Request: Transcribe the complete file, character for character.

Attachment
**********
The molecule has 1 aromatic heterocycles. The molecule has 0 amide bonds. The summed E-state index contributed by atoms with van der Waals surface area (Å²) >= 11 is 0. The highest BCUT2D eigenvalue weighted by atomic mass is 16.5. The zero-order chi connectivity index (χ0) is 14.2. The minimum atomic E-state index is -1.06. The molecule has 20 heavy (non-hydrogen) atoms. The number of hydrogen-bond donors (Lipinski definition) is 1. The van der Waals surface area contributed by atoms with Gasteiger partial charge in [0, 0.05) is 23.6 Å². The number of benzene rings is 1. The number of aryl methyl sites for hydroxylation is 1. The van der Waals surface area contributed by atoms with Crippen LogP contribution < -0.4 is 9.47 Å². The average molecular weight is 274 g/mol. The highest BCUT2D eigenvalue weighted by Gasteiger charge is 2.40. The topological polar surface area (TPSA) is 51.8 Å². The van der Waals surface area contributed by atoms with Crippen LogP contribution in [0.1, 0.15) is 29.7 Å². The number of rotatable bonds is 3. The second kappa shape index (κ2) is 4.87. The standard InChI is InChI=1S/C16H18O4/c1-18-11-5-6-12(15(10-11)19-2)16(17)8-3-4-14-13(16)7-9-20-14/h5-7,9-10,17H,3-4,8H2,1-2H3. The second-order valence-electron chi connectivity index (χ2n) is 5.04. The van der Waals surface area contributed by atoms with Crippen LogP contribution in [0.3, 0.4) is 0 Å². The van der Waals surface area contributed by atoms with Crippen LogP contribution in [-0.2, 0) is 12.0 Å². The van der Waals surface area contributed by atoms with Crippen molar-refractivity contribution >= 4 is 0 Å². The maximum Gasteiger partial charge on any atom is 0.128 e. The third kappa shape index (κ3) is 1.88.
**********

The molecule has 1 aromatic heterocycles. The molecule has 0 amide bonds. The summed E-state index contributed by atoms with van der Waals surface area (Å²) >= 11 is 0. The highest BCUT2D eigenvalue weighted by atomic mass is 16.5. The zero-order chi connectivity index (χ0) is 14.2. The minimum atomic E-state index is -1.06. The molecule has 20 heavy (non-hydrogen) atoms. The number of hydrogen-bond donors (Lipinski definition) is 1. The van der Waals surface area contributed by atoms with Gasteiger partial charge in [0, 0.05) is 23.6 Å². The number of benzene rings is 1. The number of aryl methyl sites for hydroxylation is 1. The van der Waals surface area contributed by atoms with Crippen LogP contribution < -0.4 is 9.47 Å². The average molecular weight is 274 g/mol. The highest BCUT2D eigenvalue weighted by Gasteiger charge is 2.40. The topological polar surface area (TPSA) is 51.8 Å². The van der Waals surface area contributed by atoms with Crippen LogP contribution in [0.1, 0.15) is 29.7 Å². The number of rotatable bonds is 3. The second kappa shape index (κ2) is 4.87. The standard InChI is InChI=1S/C16H18O4/c1-18-11-5-6-12(15(10-11)19-2)16(17)8-3-4-14-13(16)7-9-20-14/h5-7,9-10,17H,3-4,8H2,1-2H3. The second-order valence-electron chi connectivity index (χ2n) is 5.04. The van der Waals surface area contributed by atoms with Crippen LogP contribution in [0.3, 0.4) is 0 Å². The van der Waals surface area contributed by atoms with Crippen LogP contribution in [-0.2, 0) is 12.0 Å². The van der Waals surface area contributed by atoms with Crippen molar-refractivity contribution >= 4 is 0 Å². The maximum Gasteiger partial charge on any atom is 0.128 e. The third kappa shape index (κ3) is 1.88.